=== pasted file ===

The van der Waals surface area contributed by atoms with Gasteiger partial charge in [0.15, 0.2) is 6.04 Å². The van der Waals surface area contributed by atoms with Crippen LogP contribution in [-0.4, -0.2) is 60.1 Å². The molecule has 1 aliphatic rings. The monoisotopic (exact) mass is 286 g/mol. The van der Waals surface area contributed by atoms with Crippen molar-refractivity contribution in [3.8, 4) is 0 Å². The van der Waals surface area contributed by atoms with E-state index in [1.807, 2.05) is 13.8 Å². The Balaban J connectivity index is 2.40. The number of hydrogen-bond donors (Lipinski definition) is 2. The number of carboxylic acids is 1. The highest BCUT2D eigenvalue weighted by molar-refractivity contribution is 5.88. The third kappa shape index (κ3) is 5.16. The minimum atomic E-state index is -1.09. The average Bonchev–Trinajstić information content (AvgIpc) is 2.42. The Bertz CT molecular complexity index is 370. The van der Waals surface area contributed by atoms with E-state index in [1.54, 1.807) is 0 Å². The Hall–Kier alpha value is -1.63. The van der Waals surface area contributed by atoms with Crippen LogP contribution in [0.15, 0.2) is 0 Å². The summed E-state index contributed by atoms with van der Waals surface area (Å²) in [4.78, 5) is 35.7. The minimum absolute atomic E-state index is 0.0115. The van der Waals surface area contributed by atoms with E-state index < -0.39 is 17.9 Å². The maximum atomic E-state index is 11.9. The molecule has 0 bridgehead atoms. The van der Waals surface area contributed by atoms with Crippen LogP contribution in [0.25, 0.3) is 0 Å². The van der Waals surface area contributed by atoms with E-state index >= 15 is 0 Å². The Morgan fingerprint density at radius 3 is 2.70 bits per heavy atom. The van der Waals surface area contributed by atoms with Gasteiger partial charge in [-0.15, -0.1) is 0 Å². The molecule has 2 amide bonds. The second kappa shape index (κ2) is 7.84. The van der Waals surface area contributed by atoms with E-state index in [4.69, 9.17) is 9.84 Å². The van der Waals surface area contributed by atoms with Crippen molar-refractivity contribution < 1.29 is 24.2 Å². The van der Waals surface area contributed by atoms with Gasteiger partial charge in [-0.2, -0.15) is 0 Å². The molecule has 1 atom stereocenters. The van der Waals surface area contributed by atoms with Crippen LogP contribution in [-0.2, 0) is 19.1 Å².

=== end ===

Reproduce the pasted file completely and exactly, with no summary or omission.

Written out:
The van der Waals surface area contributed by atoms with Gasteiger partial charge in [0.15, 0.2) is 6.04 Å². The van der Waals surface area contributed by atoms with Crippen LogP contribution in [-0.4, -0.2) is 60.1 Å². The molecule has 1 aliphatic rings. The monoisotopic (exact) mass is 286 g/mol. The van der Waals surface area contributed by atoms with Crippen molar-refractivity contribution in [3.8, 4) is 0 Å². The van der Waals surface area contributed by atoms with E-state index in [1.807, 2.05) is 13.8 Å². The Balaban J connectivity index is 2.40. The number of hydrogen-bond donors (Lipinski definition) is 2. The number of carboxylic acids is 1. The highest BCUT2D eigenvalue weighted by molar-refractivity contribution is 5.88. The third kappa shape index (κ3) is 5.16. The minimum atomic E-state index is -1.09. The average Bonchev–Trinajstić information content (AvgIpc) is 2.42. The Bertz CT molecular complexity index is 370. The van der Waals surface area contributed by atoms with E-state index in [1.54, 1.807) is 0 Å². The Hall–Kier alpha value is -1.63. The van der Waals surface area contributed by atoms with Crippen LogP contribution in [0.15, 0.2) is 0 Å². The summed E-state index contributed by atoms with van der Waals surface area (Å²) in [4.78, 5) is 35.7. The minimum absolute atomic E-state index is 0.0115. The van der Waals surface area contributed by atoms with E-state index < -0.39 is 17.9 Å². The maximum atomic E-state index is 11.9. The molecule has 0 bridgehead atoms. The van der Waals surface area contributed by atoms with Crippen LogP contribution in [0.25, 0.3) is 0 Å². The van der Waals surface area contributed by atoms with E-state index >= 15 is 0 Å². The Morgan fingerprint density at radius 3 is 2.70 bits per heavy atom. The van der Waals surface area contributed by atoms with Gasteiger partial charge in [-0.15, -0.1) is 0 Å². The molecule has 2 amide bonds. The second kappa shape index (κ2) is 7.84. The van der Waals surface area contributed by atoms with E-state index in [4.69, 9.17) is 9.84 Å². The van der Waals surface area contributed by atoms with Crippen molar-refractivity contribution < 1.29 is 24.2 Å². The van der Waals surface area contributed by atoms with Gasteiger partial charge in [-0.2, -0.15) is 0 Å². The molecule has 1 atom stereocenters. The van der Waals surface area contributed by atoms with Crippen LogP contribution in [-0.2, 0) is 19.1 Å².